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A .NET Core 2.x daemon console application calling Microsoft Graph or your own WebAPI with its own identity
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README.md

page_type languages products description urlFragment
sample
csharp
powershell
azure-active-directory
You have a daemon application and you want it to consume Microsoft Graph or your own Web Api using Microsoft Identity Platform to acquire tokens.
ms-identity-daemon

A .NET Core daemon console application using Microsoft identity platform (formerly Azure AD v2.0)

Build status

About this sample

Scenario

You have a daemon application and you want it to consume Microsoft Graph or your own Web Api using Microsoft Identity Platform to acquire tokens.

Structure of the repository

This repository contains a progressive tutorial made of two parts:

Sub folder Description
1-Call-Graph This sample application shows how to use the Microsoft identity platform endpoint to access the data of Microsoft business customers in a long-running, non-interactive process. It uses the OAuth 2 client credentials grant to acquire an access token, which can be used to call the Microsoft Graph and access organizational data

Topology
2-Call-OwnApi This sample application shows how to use the Microsoft identity platform to access the data from a protected Web API, in a non-interactive process. It uses the OAuth 2 client credentials grant to acquire an access token, which is then used to call the Web API. Additionally, it lays down all the steps developers need to take to secure their Web APIs with the Microsoft identity platform.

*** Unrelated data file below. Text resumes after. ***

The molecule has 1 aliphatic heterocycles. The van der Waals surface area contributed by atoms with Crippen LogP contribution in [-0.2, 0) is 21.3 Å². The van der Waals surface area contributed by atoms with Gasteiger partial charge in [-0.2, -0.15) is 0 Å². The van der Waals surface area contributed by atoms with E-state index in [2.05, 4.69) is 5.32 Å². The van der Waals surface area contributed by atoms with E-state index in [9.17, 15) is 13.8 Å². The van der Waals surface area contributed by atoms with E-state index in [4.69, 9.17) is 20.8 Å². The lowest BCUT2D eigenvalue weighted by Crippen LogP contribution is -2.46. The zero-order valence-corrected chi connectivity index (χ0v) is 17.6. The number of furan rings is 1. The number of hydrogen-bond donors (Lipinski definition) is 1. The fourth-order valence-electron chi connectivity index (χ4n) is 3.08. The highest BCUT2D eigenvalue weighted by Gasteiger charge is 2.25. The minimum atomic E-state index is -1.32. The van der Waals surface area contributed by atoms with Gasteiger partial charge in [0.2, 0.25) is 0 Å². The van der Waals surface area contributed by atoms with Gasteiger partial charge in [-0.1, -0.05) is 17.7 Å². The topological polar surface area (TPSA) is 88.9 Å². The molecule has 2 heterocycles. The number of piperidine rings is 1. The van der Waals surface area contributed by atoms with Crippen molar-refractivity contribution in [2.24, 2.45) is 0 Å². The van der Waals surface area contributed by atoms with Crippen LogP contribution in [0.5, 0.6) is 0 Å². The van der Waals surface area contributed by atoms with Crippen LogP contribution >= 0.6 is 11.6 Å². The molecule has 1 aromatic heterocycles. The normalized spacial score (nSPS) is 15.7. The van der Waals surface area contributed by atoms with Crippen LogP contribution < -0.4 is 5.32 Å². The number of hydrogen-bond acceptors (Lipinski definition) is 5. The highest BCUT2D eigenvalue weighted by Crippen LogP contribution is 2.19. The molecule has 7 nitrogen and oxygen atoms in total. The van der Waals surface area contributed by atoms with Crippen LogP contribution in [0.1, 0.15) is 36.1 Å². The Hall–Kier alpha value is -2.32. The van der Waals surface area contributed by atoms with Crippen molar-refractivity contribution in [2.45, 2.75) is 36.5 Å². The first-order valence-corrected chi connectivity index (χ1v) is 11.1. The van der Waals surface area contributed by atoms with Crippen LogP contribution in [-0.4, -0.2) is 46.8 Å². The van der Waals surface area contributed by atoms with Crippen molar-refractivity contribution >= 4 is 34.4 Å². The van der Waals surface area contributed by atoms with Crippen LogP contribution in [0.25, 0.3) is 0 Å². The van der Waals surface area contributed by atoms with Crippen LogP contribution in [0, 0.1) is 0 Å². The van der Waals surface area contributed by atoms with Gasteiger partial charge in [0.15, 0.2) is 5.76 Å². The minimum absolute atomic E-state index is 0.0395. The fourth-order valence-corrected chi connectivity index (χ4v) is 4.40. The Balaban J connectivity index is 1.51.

Topology
3-Using-KeyVault This documentation explains how to integrate Key Vault and MSI with a daemon application. Additionally, it has a code snippet on how to get an access token for Key Vault.

How to run this sample

To run this sample, you'll need:

  • Visual Studio 2019 or just the .NET Core SDK
  • An Internet connection
  • A Windows machine (necessary if you want to run the app on Windows)
  • An OS X machine (necessary if you want to run the app on Mac)
  • A Linux machine (necessary if you want to run the app on Linux)
  • An Azure Active Directory (Azure AD) tenant. For more information on how to get an Azure AD tenant, see How to get an Azure AD tenant
  • A user account in your Azure AD tenant. This sample will not work with a Microsoft account (formerly Windows Live account). Therefore, if you signed in to the Azure portal with a Microsoft account and have never created a user account in your directory before, you need to do that now.

Step 1: Clone or download this repository

From your shell or command line:

git clone https://github.com/Azure-Samples/active-directory-dotnetcore-daemon-v2.git

or download and exact the repository .zip file.

Given that the name of the sample is pretty long, and so are the name of the referenced NuGet packages, you might want to clone it in a folder close to the root of your hard drive, to avoid file size limitations on Windows.

Community Help and Support

Use Stack Overflow to get support from the community. Ask your questions on Stack Overflow first and browse existing issues to see if someone has asked your question before. Make sure that your questions or comments are tagged with [msal dotnet].

If you find a bug in the sample, please raise the issue on GitHub Issues.

If you find a bug in msal.Net, please raise the issue on MSAL.NET GitHub Issues.

To provide a recommendation, visit the following User Voice page.

Contributing

If you'd like to contribute to this sample, see CONTRIBUTING.MD.

This project has adopted the Microsoft Open Source Code of Conduct. For more information, see the Code of Conduct FAQ or contact opencode@microsoft.com with any additional questions or comments.

More information

For more information, see MSAL.NET's conceptual documentation:

For more information about the underlying protocol:

For a more complex multi-tenant Web app daemon application, see active-directory-dotnet-daemon-v2

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